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UBC Theses and Dissertations
Assessment of forage species and varieties for the central interior of British Columbia McNeil, Allan Osborne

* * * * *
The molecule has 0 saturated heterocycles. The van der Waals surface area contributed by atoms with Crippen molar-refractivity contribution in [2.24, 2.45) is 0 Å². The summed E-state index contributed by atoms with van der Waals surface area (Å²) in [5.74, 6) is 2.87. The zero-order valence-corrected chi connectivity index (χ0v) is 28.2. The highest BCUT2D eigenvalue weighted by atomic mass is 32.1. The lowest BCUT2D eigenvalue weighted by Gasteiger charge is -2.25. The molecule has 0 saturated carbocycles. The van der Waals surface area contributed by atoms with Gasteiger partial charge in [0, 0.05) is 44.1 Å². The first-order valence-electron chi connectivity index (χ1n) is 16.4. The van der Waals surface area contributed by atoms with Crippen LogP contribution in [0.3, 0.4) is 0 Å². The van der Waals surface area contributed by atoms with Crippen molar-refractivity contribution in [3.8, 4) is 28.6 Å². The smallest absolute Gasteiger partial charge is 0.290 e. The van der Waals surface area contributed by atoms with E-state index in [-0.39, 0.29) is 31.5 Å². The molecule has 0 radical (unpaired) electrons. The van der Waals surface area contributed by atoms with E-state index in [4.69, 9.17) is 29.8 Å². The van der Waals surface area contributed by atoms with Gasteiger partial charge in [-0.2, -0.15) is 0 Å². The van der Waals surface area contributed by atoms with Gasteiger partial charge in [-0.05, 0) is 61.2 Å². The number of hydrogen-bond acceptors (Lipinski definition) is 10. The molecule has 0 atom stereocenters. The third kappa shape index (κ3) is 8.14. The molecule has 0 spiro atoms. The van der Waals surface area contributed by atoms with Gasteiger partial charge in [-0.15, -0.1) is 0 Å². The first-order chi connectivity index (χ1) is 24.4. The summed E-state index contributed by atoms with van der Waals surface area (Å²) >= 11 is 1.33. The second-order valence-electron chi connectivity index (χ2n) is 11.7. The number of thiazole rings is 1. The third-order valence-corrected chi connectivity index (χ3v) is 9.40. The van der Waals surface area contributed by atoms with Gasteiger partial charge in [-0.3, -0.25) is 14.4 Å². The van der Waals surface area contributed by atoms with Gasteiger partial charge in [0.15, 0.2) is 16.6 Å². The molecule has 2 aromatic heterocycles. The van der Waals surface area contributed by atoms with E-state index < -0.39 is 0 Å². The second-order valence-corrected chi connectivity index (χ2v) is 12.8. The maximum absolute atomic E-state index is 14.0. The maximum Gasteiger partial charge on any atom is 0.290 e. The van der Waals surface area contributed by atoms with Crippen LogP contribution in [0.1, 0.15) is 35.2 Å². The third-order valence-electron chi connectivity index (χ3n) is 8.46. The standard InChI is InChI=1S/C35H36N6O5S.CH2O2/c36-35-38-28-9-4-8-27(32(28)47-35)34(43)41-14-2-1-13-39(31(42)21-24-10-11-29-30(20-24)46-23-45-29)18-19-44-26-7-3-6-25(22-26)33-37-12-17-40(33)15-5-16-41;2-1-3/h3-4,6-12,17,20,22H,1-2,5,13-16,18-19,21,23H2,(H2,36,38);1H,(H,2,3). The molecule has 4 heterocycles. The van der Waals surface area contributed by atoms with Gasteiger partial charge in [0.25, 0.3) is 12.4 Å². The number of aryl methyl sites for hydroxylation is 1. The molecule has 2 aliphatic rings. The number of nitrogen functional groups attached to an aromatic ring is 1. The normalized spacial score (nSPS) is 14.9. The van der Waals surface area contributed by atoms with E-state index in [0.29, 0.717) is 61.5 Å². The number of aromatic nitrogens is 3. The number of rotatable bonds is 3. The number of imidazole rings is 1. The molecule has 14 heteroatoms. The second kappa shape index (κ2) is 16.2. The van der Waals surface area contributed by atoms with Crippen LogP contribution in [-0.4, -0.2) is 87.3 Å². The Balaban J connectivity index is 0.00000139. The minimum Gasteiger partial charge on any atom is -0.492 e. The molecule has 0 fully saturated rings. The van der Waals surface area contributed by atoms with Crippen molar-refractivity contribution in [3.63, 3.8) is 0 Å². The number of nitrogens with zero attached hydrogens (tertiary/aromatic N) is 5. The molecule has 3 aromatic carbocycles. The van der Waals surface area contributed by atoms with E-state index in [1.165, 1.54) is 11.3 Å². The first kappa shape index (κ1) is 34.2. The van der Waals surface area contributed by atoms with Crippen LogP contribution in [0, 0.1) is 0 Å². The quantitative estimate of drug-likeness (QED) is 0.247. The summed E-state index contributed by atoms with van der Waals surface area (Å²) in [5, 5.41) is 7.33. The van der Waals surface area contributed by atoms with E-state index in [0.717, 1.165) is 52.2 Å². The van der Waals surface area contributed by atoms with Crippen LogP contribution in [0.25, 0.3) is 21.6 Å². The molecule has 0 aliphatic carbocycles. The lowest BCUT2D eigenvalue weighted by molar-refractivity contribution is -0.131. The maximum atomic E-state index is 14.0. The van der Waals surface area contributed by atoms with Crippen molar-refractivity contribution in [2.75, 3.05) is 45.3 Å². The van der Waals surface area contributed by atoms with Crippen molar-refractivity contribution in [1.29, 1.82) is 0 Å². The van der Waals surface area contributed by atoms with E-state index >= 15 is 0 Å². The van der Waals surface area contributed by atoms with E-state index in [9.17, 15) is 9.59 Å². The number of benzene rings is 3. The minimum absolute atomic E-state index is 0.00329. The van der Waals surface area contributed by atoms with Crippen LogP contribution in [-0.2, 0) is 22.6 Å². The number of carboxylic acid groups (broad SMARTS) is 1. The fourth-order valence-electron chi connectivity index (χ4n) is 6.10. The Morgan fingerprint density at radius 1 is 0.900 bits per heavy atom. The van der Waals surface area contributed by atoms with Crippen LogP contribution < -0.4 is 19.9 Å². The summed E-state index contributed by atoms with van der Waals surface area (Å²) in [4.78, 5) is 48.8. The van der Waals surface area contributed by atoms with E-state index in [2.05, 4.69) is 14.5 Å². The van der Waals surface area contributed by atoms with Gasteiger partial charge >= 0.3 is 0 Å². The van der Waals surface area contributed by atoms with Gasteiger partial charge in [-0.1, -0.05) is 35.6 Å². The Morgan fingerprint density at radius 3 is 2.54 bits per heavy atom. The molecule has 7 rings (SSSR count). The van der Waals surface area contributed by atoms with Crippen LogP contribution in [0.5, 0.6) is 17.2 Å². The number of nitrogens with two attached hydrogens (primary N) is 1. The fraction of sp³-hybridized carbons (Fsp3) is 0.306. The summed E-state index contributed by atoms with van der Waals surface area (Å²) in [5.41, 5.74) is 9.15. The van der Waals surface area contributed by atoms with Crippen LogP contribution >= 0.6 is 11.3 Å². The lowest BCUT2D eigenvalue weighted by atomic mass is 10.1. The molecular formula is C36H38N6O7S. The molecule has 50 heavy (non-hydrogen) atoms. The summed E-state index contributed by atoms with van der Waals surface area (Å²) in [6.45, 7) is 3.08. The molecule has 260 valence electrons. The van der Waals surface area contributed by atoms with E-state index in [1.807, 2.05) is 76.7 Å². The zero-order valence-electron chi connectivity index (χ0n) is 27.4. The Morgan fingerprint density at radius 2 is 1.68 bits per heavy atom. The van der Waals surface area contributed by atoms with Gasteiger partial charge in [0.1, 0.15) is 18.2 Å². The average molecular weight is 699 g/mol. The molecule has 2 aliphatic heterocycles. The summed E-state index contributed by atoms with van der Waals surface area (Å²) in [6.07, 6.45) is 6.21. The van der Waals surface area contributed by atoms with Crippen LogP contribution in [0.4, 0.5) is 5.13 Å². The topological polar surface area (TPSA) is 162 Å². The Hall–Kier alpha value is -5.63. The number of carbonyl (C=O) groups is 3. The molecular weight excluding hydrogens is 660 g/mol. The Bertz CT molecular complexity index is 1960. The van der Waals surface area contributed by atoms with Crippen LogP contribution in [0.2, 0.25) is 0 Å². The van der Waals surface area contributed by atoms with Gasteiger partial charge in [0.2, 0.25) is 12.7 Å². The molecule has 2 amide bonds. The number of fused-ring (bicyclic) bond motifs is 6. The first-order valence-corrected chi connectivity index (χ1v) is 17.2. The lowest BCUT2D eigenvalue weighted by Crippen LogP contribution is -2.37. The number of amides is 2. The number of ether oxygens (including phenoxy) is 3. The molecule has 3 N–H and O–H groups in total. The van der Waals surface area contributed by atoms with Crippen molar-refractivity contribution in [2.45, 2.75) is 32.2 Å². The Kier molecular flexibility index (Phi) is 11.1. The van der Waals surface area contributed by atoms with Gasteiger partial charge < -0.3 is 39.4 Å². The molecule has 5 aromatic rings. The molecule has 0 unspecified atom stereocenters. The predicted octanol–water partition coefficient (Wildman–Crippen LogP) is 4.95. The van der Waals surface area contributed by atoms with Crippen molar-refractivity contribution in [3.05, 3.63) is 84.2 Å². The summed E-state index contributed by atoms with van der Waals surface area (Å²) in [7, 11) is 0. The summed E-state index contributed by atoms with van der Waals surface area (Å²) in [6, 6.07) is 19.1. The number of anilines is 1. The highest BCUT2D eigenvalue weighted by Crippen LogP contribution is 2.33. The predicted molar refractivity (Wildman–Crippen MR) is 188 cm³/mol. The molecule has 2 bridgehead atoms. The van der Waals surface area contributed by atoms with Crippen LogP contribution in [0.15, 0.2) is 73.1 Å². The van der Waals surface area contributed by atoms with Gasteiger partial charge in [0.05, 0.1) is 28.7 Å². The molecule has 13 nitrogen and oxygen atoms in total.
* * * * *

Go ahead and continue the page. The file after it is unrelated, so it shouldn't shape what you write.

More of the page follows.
1982 experiments were conducted to examine several aspects of forage quality in relation to animal nutrition, including the differences in quality between forage types (legumes or grasses), species and varieties; between years; between two hay mixes; and between three harvest dates. In addition, the importance of quality relative to yield is examined. In the first experiment, acid detergent fibre, neutral detergent fibre, crude protein, and nylon bag dry matter disappearance determinations were used to assess the variation in quality between forage types, species and varieties, and between years. In the second, voluntary dry matter intake and digestibility results were used to assess the variation in quality between hay mixes and harvest dates. The results of the first experiment indicate that the legumes were of higher quality than the grasses; red and alsike clover were of higher quality than alfalfa, and orchardgrass was of higher quality than timothy. With the exception of red clovers, where Lakeland and Pacific varieties were of higher quality than Altaswede, there was little difference in quality between varieties within a species. Neutral detergent fibre analysis results suggest a difference in intake between forages grown in different years while acid detergent fibre analysis results indicate no difference in digestibility would be expected between years. The results of the second experiment indicate there was a difference in quality between forage mixtures (the early maturing mixture was best), and harvests (early and mid bloom harvests were better than the late bloom harvest). The parameter with the largest variability was yield. Differences were greater between years than between types and species (the clovers highest, alfalfa and timothy intermediate, and orchardgrass lowest) with the least variation occurring between varieties within species. The red clover-timothy (late maturing) forage mixture was the highest yielding. Within forage mixtures the full bloom harvest (100% bloom of the legume component) had the highest yields. Since yield was more variable than the quality parameters studied, it was concluded that the most important consideration when selecting a forage mixture was yield. Since there tended to be little difference in quality parameters between varieties within a species, selecting the highest yielding combination would provide the largest amount of useable nutrients per hectare of land base.
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